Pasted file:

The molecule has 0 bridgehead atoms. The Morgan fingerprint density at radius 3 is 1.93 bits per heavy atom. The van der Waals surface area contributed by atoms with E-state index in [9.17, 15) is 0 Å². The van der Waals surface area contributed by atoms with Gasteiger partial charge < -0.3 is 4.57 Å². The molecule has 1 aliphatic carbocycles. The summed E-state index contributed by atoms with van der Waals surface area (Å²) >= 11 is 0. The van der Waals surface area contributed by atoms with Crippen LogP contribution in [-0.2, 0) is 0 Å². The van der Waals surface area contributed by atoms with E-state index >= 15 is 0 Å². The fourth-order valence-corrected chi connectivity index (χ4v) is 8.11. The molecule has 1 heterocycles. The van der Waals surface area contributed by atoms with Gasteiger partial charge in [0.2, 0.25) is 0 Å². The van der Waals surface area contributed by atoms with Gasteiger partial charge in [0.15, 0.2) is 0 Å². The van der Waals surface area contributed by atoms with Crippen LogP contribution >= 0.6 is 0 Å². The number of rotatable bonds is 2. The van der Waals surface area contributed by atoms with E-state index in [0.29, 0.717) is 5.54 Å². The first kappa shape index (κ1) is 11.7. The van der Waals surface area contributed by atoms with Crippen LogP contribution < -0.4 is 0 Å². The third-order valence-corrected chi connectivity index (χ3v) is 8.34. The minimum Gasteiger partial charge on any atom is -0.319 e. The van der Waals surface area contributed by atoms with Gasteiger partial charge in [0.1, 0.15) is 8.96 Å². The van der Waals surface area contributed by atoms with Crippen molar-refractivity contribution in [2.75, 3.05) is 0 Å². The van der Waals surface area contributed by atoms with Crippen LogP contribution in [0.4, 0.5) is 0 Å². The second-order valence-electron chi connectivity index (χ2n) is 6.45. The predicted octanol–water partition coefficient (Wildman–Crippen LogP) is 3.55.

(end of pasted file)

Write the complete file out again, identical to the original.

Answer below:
The molecule has 0 bridgehead atoms. The Morgan fingerprint density at radius 3 is 1.93 bits per heavy atom. The van der Waals surface area contributed by atoms with E-state index in [9.17, 15) is 0 Å². The van der Waals surface area contributed by atoms with Gasteiger partial charge < -0.3 is 4.57 Å². The molecule has 1 aliphatic carbocycles. The summed E-state index contributed by atoms with van der Waals surface area (Å²) >= 11 is 0. The van der Waals surface area contributed by atoms with Crippen LogP contribution in [-0.2, 0) is 0 Å². The van der Waals surface area contributed by atoms with E-state index >= 15 is 0 Å². The fourth-order valence-corrected chi connectivity index (χ4v) is 8.11. The molecule has 1 heterocycles. The van der Waals surface area contributed by atoms with Gasteiger partial charge in [0.2, 0.25) is 0 Å². The van der Waals surface area contributed by atoms with Gasteiger partial charge in [0.15, 0.2) is 0 Å². The van der Waals surface area contributed by atoms with Crippen LogP contribution >= 0.6 is 0 Å². The number of rotatable bonds is 2. The van der Waals surface area contributed by atoms with E-state index in [0.29, 0.717) is 5.54 Å². The first kappa shape index (κ1) is 11.7. The van der Waals surface area contributed by atoms with Crippen LogP contribution < -0.4 is 0 Å². The third-order valence-corrected chi connectivity index (χ3v) is 8.34. The minimum Gasteiger partial charge on any atom is -0.319 e. The van der Waals surface area contributed by atoms with Gasteiger partial charge in [0.1, 0.15) is 8.96 Å². The van der Waals surface area contributed by atoms with Crippen molar-refractivity contribution in [2.75, 3.05) is 0 Å². The van der Waals surface area contributed by atoms with Crippen LogP contribution in [0.4, 0.5) is 0 Å². The second-order valence-electron chi connectivity index (χ2n) is 6.45. The predicted octanol–water partition coefficient (Wildman–Crippen LogP) is 3.55.